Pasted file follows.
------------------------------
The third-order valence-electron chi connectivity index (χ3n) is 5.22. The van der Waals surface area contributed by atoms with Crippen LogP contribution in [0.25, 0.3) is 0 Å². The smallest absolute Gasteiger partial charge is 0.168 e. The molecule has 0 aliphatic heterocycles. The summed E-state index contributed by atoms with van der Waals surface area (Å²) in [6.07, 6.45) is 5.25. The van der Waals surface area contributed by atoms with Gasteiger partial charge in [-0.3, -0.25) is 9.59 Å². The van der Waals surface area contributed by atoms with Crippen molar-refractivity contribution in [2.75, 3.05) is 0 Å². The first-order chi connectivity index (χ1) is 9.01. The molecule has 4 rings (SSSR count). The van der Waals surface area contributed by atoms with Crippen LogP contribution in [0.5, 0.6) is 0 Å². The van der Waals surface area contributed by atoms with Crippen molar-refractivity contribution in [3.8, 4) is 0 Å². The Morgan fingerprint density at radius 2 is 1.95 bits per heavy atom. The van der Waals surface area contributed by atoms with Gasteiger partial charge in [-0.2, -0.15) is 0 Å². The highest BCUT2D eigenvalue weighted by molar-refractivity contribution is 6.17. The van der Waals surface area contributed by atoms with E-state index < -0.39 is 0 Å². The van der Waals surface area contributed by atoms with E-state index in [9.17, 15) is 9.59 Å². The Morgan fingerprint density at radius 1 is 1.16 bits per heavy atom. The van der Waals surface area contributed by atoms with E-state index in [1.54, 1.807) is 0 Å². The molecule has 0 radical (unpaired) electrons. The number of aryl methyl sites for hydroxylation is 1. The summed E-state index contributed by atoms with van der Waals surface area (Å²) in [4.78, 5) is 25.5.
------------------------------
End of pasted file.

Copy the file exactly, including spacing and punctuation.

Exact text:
The third-order valence-electron chi connectivity index (χ3n) is 5.22. The van der Waals surface area contributed by atoms with Crippen LogP contribution in [0.25, 0.3) is 0 Å². The smallest absolute Gasteiger partial charge is 0.168 e. The molecule has 0 aliphatic heterocycles. The summed E-state index contributed by atoms with van der Waals surface area (Å²) in [6.07, 6.45) is 5.25. The van der Waals surface area contributed by atoms with Gasteiger partial charge in [-0.3, -0.25) is 9.59 Å². The van der Waals surface area contributed by atoms with Crippen molar-refractivity contribution in [2.75, 3.05) is 0 Å². The first-order chi connectivity index (χ1) is 9.01. The molecule has 4 rings (SSSR count). The van der Waals surface area contributed by atoms with Crippen LogP contribution in [0.5, 0.6) is 0 Å². The van der Waals surface area contributed by atoms with Crippen molar-refractivity contribution in [3.8, 4) is 0 Å². The Morgan fingerprint density at radius 2 is 1.95 bits per heavy atom. The van der Waals surface area contributed by atoms with Gasteiger partial charge in [-0.2, -0.15) is 0 Å². The highest BCUT2D eigenvalue weighted by molar-refractivity contribution is 6.17. The van der Waals surface area contributed by atoms with E-state index < -0.39 is 0 Å². The van der Waals surface area contributed by atoms with E-state index in [9.17, 15) is 9.59 Å². The Morgan fingerprint density at radius 1 is 1.16 bits per heavy atom. The van der Waals surface area contributed by atoms with E-state index in [1.54, 1.807) is 0 Å². The molecule has 0 radical (unpaired) electrons. The number of aryl methyl sites for hydroxylation is 1. The summed E-state index contributed by atoms with van der Waals surface area (Å²) in [4.78, 5) is 25.5.